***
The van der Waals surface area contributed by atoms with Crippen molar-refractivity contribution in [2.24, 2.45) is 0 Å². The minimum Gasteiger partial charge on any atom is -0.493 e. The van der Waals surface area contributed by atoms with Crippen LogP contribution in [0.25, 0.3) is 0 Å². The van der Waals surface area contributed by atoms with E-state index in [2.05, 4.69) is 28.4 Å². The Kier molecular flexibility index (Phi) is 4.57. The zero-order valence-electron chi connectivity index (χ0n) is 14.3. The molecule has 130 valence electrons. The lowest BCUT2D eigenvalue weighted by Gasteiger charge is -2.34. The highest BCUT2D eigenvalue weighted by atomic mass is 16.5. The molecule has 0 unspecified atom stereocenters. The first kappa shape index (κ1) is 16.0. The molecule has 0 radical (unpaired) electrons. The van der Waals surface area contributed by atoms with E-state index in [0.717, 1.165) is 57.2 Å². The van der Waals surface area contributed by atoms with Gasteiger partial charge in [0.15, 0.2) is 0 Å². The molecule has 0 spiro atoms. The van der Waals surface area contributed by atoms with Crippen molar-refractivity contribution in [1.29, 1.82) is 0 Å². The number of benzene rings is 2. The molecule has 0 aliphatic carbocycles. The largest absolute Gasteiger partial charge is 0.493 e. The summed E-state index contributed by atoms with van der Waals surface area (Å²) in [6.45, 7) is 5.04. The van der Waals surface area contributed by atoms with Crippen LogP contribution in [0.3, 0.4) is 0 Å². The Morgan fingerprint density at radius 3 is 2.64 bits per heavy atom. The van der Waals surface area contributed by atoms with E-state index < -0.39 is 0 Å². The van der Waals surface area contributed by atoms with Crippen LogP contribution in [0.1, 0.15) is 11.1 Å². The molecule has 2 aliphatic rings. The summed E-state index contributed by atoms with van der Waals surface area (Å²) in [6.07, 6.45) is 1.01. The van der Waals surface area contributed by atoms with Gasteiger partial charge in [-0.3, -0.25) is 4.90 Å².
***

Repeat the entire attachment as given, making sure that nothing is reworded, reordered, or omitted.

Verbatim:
The van der Waals surface area contributed by atoms with Crippen molar-refractivity contribution in [2.24, 2.45) is 0 Å². The minimum Gasteiger partial charge on any atom is -0.493 e. The van der Waals surface area contributed by atoms with Crippen LogP contribution in [0.25, 0.3) is 0 Å². The van der Waals surface area contributed by atoms with E-state index in [2.05, 4.69) is 28.4 Å². The Kier molecular flexibility index (Phi) is 4.57. The zero-order valence-electron chi connectivity index (χ0n) is 14.3. The molecule has 130 valence electrons. The lowest BCUT2D eigenvalue weighted by Gasteiger charge is -2.34. The highest BCUT2D eigenvalue weighted by atomic mass is 16.5. The molecule has 0 unspecified atom stereocenters. The first kappa shape index (κ1) is 16.0. The molecule has 0 radical (unpaired) electrons. The van der Waals surface area contributed by atoms with E-state index in [0.717, 1.165) is 57.2 Å². The van der Waals surface area contributed by atoms with Gasteiger partial charge in [0.15, 0.2) is 0 Å². The molecule has 0 spiro atoms. The van der Waals surface area contributed by atoms with Crippen molar-refractivity contribution in [1.29, 1.82) is 0 Å². The number of benzene rings is 2. The molecule has 0 aliphatic carbocycles. The largest absolute Gasteiger partial charge is 0.493 e. The summed E-state index contributed by atoms with van der Waals surface area (Å²) in [6.45, 7) is 5.04. The van der Waals surface area contributed by atoms with Crippen LogP contribution in [0.3, 0.4) is 0 Å². The Morgan fingerprint density at radius 3 is 2.64 bits per heavy atom. The van der Waals surface area contributed by atoms with E-state index < -0.39 is 0 Å². The van der Waals surface area contributed by atoms with Crippen LogP contribution in [0.1, 0.15) is 11.1 Å². The molecule has 2 aliphatic rings. The summed E-state index contributed by atoms with van der Waals surface area (Å²) in [6.07, 6.45) is 1.01. The van der Waals surface area contributed by atoms with Gasteiger partial charge in [-0.3, -0.25) is 4.90 Å².